The Workplace

Dealing with stress

By Colleen Sabatino, The Intern Coach

It’s natural to feel stress at times of change, even positive change, which includes starting an internship. You’re entering a new world, and you want to make a good impression. The Career Center at your school may have helpful information online or in printed guides to help you prepare for your internship. Check the Career Center calendar for any pre-internship training classes. You can take the Intern Certification Program to sharpen your professional skills and boost your confidence. Or if you’re already “iCertified,” you should review the material again. Here are some tips to help you transition from student to professional intern:

  1. Start with the “outer you.” If you look good, you feel better about yourself. And your ability to manage new tasks improves.  Is it time for a new look? Study business publications (like Inc. or the Wall Street Journal) or industry specific publications related to your internship field, or go to the website of the company where you’re doing your internship to see if you can determine the preferred style and dress code.
     
  2. Consider the “inner you.” Does your stomach flip-flop when you picture yourself walking into your internship on the first day? Try taking deep breaths to settle your nerves ahead of time. Build a positive attitude by reassuring yourself that you wouldn’t have been chosen if the company didn’t believe in you. Does your heart race when you think about meeting lots of new people?  Maintain a calm exterior by extending a firm handshake and by smiling at your new co-workers. Remind yourself that these people expect to like you. You bring added value to the company.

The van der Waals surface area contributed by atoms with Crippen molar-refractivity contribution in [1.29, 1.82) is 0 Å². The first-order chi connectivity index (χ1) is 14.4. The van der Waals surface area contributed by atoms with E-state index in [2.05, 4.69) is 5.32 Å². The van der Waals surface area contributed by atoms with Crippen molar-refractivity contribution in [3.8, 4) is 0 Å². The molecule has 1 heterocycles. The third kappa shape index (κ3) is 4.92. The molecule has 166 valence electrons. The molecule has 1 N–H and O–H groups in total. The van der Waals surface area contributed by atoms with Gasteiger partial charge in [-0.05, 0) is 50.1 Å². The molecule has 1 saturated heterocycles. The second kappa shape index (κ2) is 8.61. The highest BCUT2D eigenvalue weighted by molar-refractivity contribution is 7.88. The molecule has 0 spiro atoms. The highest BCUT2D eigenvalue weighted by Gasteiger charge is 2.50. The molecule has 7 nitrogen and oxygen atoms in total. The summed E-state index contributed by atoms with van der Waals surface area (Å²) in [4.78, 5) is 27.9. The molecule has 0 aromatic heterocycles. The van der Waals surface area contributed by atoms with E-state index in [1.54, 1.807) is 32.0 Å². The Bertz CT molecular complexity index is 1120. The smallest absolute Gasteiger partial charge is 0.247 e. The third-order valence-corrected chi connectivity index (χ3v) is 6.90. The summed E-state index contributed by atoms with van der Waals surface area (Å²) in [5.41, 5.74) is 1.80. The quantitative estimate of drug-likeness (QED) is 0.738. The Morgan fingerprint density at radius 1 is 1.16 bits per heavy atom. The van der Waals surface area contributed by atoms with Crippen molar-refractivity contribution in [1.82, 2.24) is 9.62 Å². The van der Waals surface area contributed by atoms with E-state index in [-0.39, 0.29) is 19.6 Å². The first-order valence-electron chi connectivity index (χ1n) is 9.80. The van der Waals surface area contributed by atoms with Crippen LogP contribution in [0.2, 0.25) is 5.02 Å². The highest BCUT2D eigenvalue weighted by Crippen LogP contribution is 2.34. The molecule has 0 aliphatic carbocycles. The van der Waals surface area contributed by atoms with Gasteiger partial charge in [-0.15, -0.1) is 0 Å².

3. Establish your new routine. It can help if a week before your internship starts, you maintain the same daily schedule that you’ll have during your internship. As a student, you may have stayed up late and slept in if you didn’t have any morning classes. As a professional intern, you’ll probably go to bed early in order to get up early and get to your internship on time (or even early). Try to get eight hours of sleep to ensure that your energy level is high. If you had an exercise routine as a student, integrate that routine into your new schedule even if it’s going to the gym at night instead. Physical activity relieves stress.
  4. Choose a friend that you trust and can confide in when you’re feeling stressed at your internship. You’ll probably need a good listener during the first week until you develop a comfort level at your internship. A friend who is interning at another company or who has completed an internship would understand your feelings, offer support, and honor your confidence. Don’t let stress build up either before or during your internship. You may find that reducing caffeine in your diet could also reduce stress. Experiment on what works best for you.